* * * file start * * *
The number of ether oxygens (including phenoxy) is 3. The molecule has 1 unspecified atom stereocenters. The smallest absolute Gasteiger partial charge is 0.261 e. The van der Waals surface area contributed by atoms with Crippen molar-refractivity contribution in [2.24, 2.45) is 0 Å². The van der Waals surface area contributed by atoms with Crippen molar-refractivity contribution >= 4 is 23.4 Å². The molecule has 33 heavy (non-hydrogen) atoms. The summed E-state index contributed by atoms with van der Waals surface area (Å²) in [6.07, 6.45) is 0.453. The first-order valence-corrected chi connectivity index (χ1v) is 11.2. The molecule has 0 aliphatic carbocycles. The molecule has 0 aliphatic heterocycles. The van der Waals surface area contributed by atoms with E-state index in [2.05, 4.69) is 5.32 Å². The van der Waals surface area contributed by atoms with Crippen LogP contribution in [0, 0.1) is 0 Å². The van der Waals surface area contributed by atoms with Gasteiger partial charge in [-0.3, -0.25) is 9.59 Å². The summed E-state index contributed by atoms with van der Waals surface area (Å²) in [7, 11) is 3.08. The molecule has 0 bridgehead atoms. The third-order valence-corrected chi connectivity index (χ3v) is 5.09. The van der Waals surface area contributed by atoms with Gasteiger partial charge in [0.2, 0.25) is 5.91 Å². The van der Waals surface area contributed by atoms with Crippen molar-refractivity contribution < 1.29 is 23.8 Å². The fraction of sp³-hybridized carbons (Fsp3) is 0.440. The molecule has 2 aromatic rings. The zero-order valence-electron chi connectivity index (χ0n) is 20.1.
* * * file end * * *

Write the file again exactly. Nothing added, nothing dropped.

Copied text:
The number of ether oxygens (including phenoxy) is 3. The molecule has 1 unspecified atom stereocenters. The smallest absolute Gasteiger partial charge is 0.261 e. The van der Waals surface area contributed by atoms with Crippen molar-refractivity contribution in [2.24, 2.45) is 0 Å². The van der Waals surface area contributed by atoms with Crippen molar-refractivity contribution >= 4 is 23.4 Å². The molecule has 33 heavy (non-hydrogen) atoms. The summed E-state index contributed by atoms with van der Waals surface area (Å²) in [6.07, 6.45) is 0.453. The first-order valence-corrected chi connectivity index (χ1v) is 11.2. The molecule has 0 aliphatic carbocycles. The molecule has 0 aliphatic heterocycles. The van der Waals surface area contributed by atoms with E-state index in [2.05, 4.69) is 5.32 Å². The van der Waals surface area contributed by atoms with Crippen LogP contribution in [0, 0.1) is 0 Å². The van der Waals surface area contributed by atoms with Gasteiger partial charge in [-0.3, -0.25) is 9.59 Å². The summed E-state index contributed by atoms with van der Waals surface area (Å²) in [7, 11) is 3.08. The molecule has 0 bridgehead atoms. The third-order valence-corrected chi connectivity index (χ3v) is 5.09. The van der Waals surface area contributed by atoms with Gasteiger partial charge in [0.2, 0.25) is 5.91 Å². The van der Waals surface area contributed by atoms with Crippen molar-refractivity contribution < 1.29 is 23.8 Å². The fraction of sp³-hybridized carbons (Fsp3) is 0.440. The molecule has 2 aromatic rings. The zero-order valence-electron chi connectivity index (χ0n) is 20.1.